Monday, May 11, 2015

/nSoftware Powershell Adapter for BizTalk Server


In the past I have blogged about /n Software and their SFTP Adapter here and here.  Hard to believe one of those posts goes back to 2007. One thing that /nSoftware continues to do is add new adapters to their suite.  In this case it is the Powershell Adapter.

Can’t say that a Powershell Adapter previously was on my radar until a scenario was brought to me.  We have a very specialized piece of software that does “analysis” (I will leave at that for now).  This software is essentially a library that has been wrapped around an exe.  This exe will receive a series of parameters including a path to a file that it will use to perform its analysis on.

A suggestion was brought up about calling this exe using Powershell.  While I am sure we could call this from .Net the Powershell warranted some investigation.  So sure enough in a web search, /nSoftware comes up with an offering and sure enough we had it installed in all of our environments.

Since BizTalk is going to deliver the flat file used as an input to this process, I decided to check out the Powershell Adapter and allow BizTalk to orchestrate the entire process.  For the purpose of this blog post I will over-simplify the process and focus more on a POC than the original use case.

As part of the POC I am going to receive an xml file that represents our Parameter data.  We will then send this same message out through a Send Port that is bound to the /nSoftware Powershell adapter.

In order to help illustrate this POC, I have a console application that will simply receive 3 parameters and then write the contents to a file in my c:temp folder.  The reason why I am writing to a file is that when I call this exe from Powershell I don’t see the console window being displayed.  Perhaps there is a way to do that but I didn’t look for a solution for that.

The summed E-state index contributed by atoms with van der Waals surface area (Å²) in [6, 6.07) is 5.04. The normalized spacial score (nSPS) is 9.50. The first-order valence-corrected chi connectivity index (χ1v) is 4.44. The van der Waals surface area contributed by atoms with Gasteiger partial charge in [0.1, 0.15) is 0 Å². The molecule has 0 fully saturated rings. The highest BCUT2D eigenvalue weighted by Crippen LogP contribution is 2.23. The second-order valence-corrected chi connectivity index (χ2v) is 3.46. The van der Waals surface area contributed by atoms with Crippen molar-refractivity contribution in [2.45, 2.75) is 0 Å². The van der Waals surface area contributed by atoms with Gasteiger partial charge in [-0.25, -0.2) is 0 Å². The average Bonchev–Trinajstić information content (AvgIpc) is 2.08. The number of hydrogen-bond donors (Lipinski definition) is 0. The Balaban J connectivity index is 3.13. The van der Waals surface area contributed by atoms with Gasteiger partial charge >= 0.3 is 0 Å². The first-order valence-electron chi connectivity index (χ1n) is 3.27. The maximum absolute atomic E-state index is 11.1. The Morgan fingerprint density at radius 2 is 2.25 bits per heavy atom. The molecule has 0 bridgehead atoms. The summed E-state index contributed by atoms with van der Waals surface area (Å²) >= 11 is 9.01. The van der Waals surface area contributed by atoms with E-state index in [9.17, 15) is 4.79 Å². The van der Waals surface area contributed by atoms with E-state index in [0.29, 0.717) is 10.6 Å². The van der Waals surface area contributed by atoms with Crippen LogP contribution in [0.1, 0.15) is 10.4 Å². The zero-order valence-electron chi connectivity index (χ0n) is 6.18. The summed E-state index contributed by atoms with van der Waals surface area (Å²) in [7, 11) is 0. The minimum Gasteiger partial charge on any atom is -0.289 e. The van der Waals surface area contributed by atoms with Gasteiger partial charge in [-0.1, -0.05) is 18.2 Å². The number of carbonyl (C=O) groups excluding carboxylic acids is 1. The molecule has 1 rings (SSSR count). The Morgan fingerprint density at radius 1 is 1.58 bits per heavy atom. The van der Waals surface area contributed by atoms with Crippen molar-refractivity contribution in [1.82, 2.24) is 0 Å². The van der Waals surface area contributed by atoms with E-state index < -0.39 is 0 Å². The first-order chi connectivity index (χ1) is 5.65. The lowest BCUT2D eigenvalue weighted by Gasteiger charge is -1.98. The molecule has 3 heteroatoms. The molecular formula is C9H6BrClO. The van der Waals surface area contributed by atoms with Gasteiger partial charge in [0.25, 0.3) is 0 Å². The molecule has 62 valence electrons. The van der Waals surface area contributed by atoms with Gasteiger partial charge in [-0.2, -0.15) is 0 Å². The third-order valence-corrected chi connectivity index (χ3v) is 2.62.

namespace PowerShellPOC
    class Program
        static void Main(string[] args)

            string[] lines = { args[0], args[1], args[2] };
            // WriteAllLines creates a file, writes a collection of strings to the file,
            // and then closes the file.
            string filename = DateTime.Now.ToString("ddMMyyyymmhhss") + ".txt";
            System.IO.File.WriteAllLines(@"C:\temp\" + filename, lines);



In hindsight, I should have just built a send port subscription but here is my orchestration.


Using a standard FILE – receive location


On the Send things start to get a little more interesting. We will create a Static One-Way port and select the nSoftware.PowerShell.v4 Adapter.


Within our configuration we need to provide a Port Name (which can be anything) and our script.


If we click on the Script ellipses we can write our PowerShell script.  In this case we are able to retrieve our message that is moving through our Send Port and pass it into our executable.


If we only wanted some data elements we can also use $param3 = $xml.arguments.ReturnType

In this case “arguments” is our root node of our BizTalk Message and “ReturnType” is a child node in our XML Document.

When we go to process a file we will find that our text file has been created and it contains our 3 parameters; 2 that are hard coded and our BizTalk Messsage Payload.



When I think of BizTalk, I don’t necessarily think of Powershell.  But there will always be times when you need to perform some function that is a little bit off mainstream.  What I do like about this approach that there was no additional custom dev required to support the solution and we can use the actual BizTalk message in our Powershell script.

I am still exploring the capabilities of the adapter but after a dialog with the /nSoftware team I understand that remote Powershell scripts can be run and we can also use Dynamic ports and Solicit Response ports if we want to return messages from our PowerShell script to BizTalk.

For more details please check out the /nSoftware website.

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